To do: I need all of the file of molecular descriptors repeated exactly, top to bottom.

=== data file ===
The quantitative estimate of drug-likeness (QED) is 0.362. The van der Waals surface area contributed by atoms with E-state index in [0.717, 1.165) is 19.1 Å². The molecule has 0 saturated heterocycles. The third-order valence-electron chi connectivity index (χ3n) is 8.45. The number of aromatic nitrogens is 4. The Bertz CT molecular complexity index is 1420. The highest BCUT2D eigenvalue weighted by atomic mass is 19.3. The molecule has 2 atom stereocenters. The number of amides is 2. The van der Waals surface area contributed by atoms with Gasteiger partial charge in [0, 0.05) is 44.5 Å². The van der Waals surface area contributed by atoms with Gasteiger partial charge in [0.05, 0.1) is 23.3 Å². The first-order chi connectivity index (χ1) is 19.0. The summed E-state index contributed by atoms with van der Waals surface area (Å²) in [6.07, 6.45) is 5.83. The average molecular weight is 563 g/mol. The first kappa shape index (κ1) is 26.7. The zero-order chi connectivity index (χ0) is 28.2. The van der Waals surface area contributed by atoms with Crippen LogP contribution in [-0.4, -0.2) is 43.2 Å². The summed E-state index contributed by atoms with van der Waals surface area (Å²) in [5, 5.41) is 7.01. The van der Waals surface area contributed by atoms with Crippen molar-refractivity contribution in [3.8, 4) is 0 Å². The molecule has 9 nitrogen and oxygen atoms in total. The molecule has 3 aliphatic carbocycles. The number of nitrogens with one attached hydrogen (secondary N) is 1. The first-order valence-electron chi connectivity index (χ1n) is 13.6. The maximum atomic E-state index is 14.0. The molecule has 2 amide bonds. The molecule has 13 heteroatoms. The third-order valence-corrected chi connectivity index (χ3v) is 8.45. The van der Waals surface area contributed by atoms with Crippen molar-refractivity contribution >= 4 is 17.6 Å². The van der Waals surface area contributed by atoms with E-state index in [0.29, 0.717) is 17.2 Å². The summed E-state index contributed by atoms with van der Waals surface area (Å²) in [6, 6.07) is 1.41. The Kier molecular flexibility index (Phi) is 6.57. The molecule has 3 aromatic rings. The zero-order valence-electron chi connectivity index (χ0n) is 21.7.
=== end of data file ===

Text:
The quantitative estimate of drug-likeness (QED) is 0.362. The van der Waals surface area contributed by atoms with E-state index in [0.717, 1.165) is 19.1 Å². The molecule has 0 saturated heterocycles. The third-order valence-electron chi connectivity index (χ3n) is 8.45. The number of aromatic nitrogens is 4. The Bertz CT molecular complexity index is 1420. The highest BCUT2D eigenvalue weighted by atomic mass is 19.3. The molecule has 2 atom stereocenters. The number of amides is 2. The van der Waals surface area contributed by atoms with Gasteiger partial charge in [0, 0.05) is 44.5 Å². The van der Waals surface area contributed by atoms with Gasteiger partial charge in [0.05, 0.1) is 23.3 Å². The first-order chi connectivity index (χ1) is 19.0. The summed E-state index contributed by atoms with van der Waals surface area (Å²) in [6.07, 6.45) is 5.83. The average molecular weight is 563 g/mol. The first kappa shape index (κ1) is 26.7. The zero-order chi connectivity index (χ0) is 28.2. The van der Waals surface area contributed by atoms with Crippen LogP contribution in [-0.4, -0.2) is 43.2 Å². The summed E-state index contributed by atoms with van der Waals surface area (Å²) in [5, 5.41) is 7.01. The van der Waals surface area contributed by atoms with Crippen molar-refractivity contribution in [3.8, 4) is 0 Å². The molecule has 9 nitrogen and oxygen atoms in total. The molecule has 3 aliphatic carbocycles. The number of nitrogens with one attached hydrogen (secondary N) is 1. The first-order valence-electron chi connectivity index (χ1n) is 13.6. The maximum atomic E-state index is 14.0. The molecule has 2 amide bonds. The molecule has 13 heteroatoms. The third-order valence-corrected chi connectivity index (χ3v) is 8.45. The van der Waals surface area contributed by atoms with Crippen molar-refractivity contribution >= 4 is 17.6 Å². The van der Waals surface area contributed by atoms with E-state index in [0.29, 0.717) is 17.2 Å². The summed E-state index contributed by atoms with van der Waals surface area (Å²) in [6, 6.07) is 1.41. The Kier molecular flexibility index (Phi) is 6.57. The molecule has 3 aromatic rings. The zero-order valence-electron chi connectivity index (χ0n) is 21.7.